East Hawaii News

Thirty Meter Telescope Sublease Gets Tentative Approval

June 27, 2014, 5:40 PM HST
* Updated June 27, 5:42 PM
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A sublease for the Thirty Meter Telescope was tentatively approved today by the state Board of Land and Natural Resources, pending the result of challenges by opponents.

Two individuals, Kalani Flores and Dan Purcell, and the Office of Hawaiian Affairs have asked the board for a contested case hearing on the approval.

This was at least the second time opponents of the project have requested the quasi-judicial proceedings.

A contested case hearing was begun in 2011 after the land board issued a conservation district use permit for the observatory. It was completed in November 2012 when a hearings officer rejected the opponents’ arguments, and the land board issued the CDUP in April 2013.

The matter of the sublease first came before the land board two weeks ago, but was deferred to give the University of Hawaii, which holds the master lease on the Mauna Kea Science Reserve, time to respond to legal issues.

A simulation of how the Thirty Meter Telescope (arrow) would look near the summit of Mauna Kea through a telephoto lens from Waimea. Source: final environmental impact statement, Thirty Meter Telescope Project.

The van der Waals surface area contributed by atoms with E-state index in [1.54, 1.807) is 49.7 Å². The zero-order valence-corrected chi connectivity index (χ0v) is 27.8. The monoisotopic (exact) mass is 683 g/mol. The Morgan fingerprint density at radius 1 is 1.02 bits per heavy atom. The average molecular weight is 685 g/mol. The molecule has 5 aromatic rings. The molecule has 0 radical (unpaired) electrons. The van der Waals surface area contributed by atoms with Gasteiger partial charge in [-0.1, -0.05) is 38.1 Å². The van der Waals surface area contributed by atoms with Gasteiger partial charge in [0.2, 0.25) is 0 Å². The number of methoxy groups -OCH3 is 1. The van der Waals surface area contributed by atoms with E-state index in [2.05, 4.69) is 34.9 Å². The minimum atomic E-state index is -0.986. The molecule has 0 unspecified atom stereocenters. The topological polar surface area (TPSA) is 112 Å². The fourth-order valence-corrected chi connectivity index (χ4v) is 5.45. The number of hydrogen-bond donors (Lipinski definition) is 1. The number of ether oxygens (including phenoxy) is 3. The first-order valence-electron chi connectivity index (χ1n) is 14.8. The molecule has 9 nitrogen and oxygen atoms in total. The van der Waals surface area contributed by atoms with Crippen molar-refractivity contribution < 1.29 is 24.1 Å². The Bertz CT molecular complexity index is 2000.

A simulation of how the Thirty Meter Telescope (arrow) would look near the summit of Mauna Kea through a telephoto lens from Waimea. Source: final environmental impact statement, Thirty Meter Telescope Project.

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During a meeting today in Honolulu, the university’s lawyers made a presentation before the board on several matters, including the proposed rent to be paid by the TMT, historic preservation matters and whether the sublease from UH was allowable under state law.

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Flores and Purcell initially asked for the hearing at that time. Board members today denied that request without prejudice, meaning it could be taken up again.

A spokeswoman for the Department of Land and Natural Resources said the Office of Hawaiian Affairs has since also requested a contested case hearing on the sublease. She said the requests will be considered by board members at a future meeting.

In addition to the previous contested case hearing, the TMT project has also withstood a lawsuit appealing the April 2013 issuance of the conservation district permit. A Circuit Court judge rejected that appeal in April.

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The university’s Board of Regents gave its approval of the sublease in February.

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